VPN for Your New MAC–Do You Really Need One?

You’ve heard a lot about the value of a VPN. You may be wondering though: if you have a Mac, does it apply to you? Macs are less at risk than Windows machines, and Apple isn’t as intrusive as Microsoft. If you subscribe to a VPN service, will your MacOS machine benefit from it?

 

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The answer is yes. By some measures, Mac users face higher risks than Windows users. When it comes to anonymity, they lack safety in numbers. There might be only one Mac in use on a particular block, making it easier for someone with IP address data to narrow a connection down to one person. When you protect your Mac with a VPN, you can use the Internet with more confidence and flexibility.

Benefits of using a VPN

 

Most of the advantages of using a VPN don’t depend on your operating system or computer model.

  • Your Internet service provider can’t see what you’re doing. It can’t give preferential treatment to some sites, inject ads, or report your activities to the authorities. It might be able to guess that you’re using a VPN and can identify its IP address, but that’s about it.
  • If you use a MacBook with public WiFi, it makes you safer from rogue access points.
  • It lets you overcome geographic restrictions by tunneling through a server in a different country.
  • You can view the Internet while traveling the way you would at home.

Privacy is important for everyone, not just for people with big secrets. The concern with an online crime has become an important issue. Criminals design “spearphishing” emails based on the information they gather on you. The more information they can collect, the better their chances of personalizing a message that will catch you off guard. A VPN, together with common-sense practices about information sharing, helps you keep a low profile on the Internet.

Keeping your Internet identity hidden

 

When you connect to a website or Internet service, its operators can see your IP address. If it stays the same for a long time, they can track you even if you avoid cookies and client-side storage. A VPN hides the IP address of your machine and presents its own as the client address. It will change frequently. That makes it harder for the service to identify you as the same person over time. If they try to prove your address later, they won’t find your machine.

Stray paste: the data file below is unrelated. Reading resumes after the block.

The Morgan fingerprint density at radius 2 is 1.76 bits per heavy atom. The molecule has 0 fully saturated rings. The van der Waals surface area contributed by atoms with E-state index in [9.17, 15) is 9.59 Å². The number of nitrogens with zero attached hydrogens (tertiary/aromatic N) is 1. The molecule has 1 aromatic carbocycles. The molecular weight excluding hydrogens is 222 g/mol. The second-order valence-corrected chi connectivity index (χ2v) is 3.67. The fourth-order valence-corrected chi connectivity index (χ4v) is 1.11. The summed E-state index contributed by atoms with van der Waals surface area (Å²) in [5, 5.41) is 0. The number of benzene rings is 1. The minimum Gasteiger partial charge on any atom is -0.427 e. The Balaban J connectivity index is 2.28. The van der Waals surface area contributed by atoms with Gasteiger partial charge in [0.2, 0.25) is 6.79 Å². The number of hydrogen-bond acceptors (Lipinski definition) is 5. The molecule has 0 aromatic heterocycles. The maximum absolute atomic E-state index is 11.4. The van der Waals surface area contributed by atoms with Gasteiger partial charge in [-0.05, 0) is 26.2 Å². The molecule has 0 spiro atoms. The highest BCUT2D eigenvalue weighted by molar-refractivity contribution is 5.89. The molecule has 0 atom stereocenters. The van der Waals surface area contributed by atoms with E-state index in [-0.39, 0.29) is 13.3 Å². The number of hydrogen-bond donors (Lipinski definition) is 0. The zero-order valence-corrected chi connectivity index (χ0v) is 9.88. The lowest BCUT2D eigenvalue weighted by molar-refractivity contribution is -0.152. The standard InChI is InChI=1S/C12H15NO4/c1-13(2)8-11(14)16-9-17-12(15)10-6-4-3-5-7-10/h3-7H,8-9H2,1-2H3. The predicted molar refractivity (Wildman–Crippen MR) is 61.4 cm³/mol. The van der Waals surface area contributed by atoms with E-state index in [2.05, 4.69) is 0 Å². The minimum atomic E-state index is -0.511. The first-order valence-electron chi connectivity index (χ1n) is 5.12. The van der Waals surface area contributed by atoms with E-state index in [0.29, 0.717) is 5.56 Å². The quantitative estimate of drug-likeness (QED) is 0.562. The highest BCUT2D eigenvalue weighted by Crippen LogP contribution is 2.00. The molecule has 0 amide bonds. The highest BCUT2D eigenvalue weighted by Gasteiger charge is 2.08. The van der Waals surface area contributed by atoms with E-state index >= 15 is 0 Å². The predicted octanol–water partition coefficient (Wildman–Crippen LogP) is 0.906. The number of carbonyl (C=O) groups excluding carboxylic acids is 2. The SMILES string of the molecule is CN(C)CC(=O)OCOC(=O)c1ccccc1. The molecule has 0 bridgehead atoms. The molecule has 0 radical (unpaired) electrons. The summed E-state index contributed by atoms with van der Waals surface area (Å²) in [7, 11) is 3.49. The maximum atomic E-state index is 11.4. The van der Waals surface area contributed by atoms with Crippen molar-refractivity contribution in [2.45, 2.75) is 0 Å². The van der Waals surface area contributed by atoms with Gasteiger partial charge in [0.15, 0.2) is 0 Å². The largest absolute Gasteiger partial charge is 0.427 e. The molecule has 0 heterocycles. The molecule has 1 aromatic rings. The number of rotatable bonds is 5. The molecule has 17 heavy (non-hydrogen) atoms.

The Zoom conferencing service has become super-popular during the pandemic. In 2019, when it was less widely used, it played a devious trick on Mac users. Its app installed a hidden server on its macOS computers. The server let it — or anyone else — open up a Zoom conference without the user’s consent. It remained in place even if the user removed the application.

It’s software in the gray area, not quite malware but sneaky. Apple issued an auto-update that forcibly disabled the server, and Zoom no longer does this, but their applications could attempt something similar. A VPN hides your IP address, making it difficult to exploit the backdoor. They can’t catch you if they can’t find you.

VPN clients for the Mac

 

Not every VPN client that runs on Windows has a Mac version, but the available selection is enormous. In some cases, you don’t need to install any software.

There’s built-in support for many types of VPN. You can create a new connection by selecting the “VPN” type under the Network tab of the System Preferences. However, if there’s a client app available for the service you use, you should download it. It gives you better access to all the options and makes it easier to switch servers and reconnect. Surfshark has a client app, which is available through the App Store.

Some special concerns for Macs

 

A VPN won’t help as much as you might like on the App Store and other Apple services. Apple goes not by your IP address, but by the region, you specify when registering your Apple ID. You can change your region, but it’s a difficult process, not one you’d want to do more than one or two times a year.

However, this applies only to services that directly use your Apple ID. Applications that use geographic restrictions generally base them on your IP address.

Some Apple services use a combination of your registered region and your physical location. To get Apple News+, you have to be registered in the United States, Australia, Canada, or the United Kingdom. However, the latest version delivers localized news for some regions. What the localization gives you might not be what you want.  A VPN lets you seem to connect from a different area, giving you the local news you prefer.

Using a VPN with a Mac is as strong as for using it with a Windows or Linux machine, and in some ways stronger. Choose the one you can trust, one that works well for you, and you won’t regret it.